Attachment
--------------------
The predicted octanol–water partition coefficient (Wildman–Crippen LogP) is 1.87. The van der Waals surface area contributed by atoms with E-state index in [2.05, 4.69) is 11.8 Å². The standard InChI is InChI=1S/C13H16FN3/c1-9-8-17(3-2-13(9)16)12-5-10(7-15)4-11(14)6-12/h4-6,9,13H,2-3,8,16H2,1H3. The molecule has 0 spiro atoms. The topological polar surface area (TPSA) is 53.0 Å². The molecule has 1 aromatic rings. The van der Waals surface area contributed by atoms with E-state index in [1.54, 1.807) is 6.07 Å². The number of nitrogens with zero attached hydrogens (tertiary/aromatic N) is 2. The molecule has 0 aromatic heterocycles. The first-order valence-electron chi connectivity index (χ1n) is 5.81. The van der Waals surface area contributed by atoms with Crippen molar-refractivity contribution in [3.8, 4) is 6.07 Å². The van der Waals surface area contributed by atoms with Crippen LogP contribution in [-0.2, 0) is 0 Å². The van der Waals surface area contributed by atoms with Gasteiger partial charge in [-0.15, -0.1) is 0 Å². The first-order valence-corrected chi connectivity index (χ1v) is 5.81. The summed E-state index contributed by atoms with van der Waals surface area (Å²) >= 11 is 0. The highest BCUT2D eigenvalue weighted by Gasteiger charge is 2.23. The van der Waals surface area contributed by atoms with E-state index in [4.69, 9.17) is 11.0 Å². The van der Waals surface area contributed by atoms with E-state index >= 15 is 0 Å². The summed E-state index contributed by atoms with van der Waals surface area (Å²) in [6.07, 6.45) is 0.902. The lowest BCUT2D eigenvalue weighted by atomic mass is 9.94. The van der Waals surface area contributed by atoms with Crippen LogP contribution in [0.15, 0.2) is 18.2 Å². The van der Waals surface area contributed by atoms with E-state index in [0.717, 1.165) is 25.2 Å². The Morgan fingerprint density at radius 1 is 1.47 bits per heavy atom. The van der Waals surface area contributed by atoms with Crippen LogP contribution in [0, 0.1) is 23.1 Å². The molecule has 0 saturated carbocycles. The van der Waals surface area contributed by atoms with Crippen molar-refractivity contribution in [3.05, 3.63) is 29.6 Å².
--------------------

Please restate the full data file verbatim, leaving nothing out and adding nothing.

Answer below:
The predicted octanol–water partition coefficient (Wildman–Crippen LogP) is 1.87. The van der Waals surface area contributed by atoms with E-state index in [2.05, 4.69) is 11.8 Å². The standard InChI is InChI=1S/C13H16FN3/c1-9-8-17(3-2-13(9)16)12-5-10(7-15)4-11(14)6-12/h4-6,9,13H,2-3,8,16H2,1H3. The molecule has 0 spiro atoms. The topological polar surface area (TPSA) is 53.0 Å². The molecule has 1 aromatic rings. The van der Waals surface area contributed by atoms with E-state index in [1.54, 1.807) is 6.07 Å². The number of nitrogens with zero attached hydrogens (tertiary/aromatic N) is 2. The molecule has 0 aromatic heterocycles. The first-order valence-electron chi connectivity index (χ1n) is 5.81. The van der Waals surface area contributed by atoms with Crippen molar-refractivity contribution in [3.8, 4) is 6.07 Å². The van der Waals surface area contributed by atoms with Crippen LogP contribution in [-0.2, 0) is 0 Å². The van der Waals surface area contributed by atoms with Gasteiger partial charge in [-0.15, -0.1) is 0 Å². The first-order valence-corrected chi connectivity index (χ1v) is 5.81. The summed E-state index contributed by atoms with van der Waals surface area (Å²) >= 11 is 0. The highest BCUT2D eigenvalue weighted by Gasteiger charge is 2.23. The van der Waals surface area contributed by atoms with E-state index in [4.69, 9.17) is 11.0 Å². The van der Waals surface area contributed by atoms with E-state index >= 15 is 0 Å². The summed E-state index contributed by atoms with van der Waals surface area (Å²) in [6.07, 6.45) is 0.902. The lowest BCUT2D eigenvalue weighted by atomic mass is 9.94. The van der Waals surface area contributed by atoms with Crippen LogP contribution in [0.15, 0.2) is 18.2 Å². The van der Waals surface area contributed by atoms with E-state index in [0.717, 1.165) is 25.2 Å². The Morgan fingerprint density at radius 1 is 1.47 bits per heavy atom. The van der Waals surface area contributed by atoms with Crippen LogP contribution in [0, 0.1) is 23.1 Å². The molecule has 0 saturated carbocycles. The van der Waals surface area contributed by atoms with Crippen molar-refractivity contribution in [3.05, 3.63) is 29.6 Å².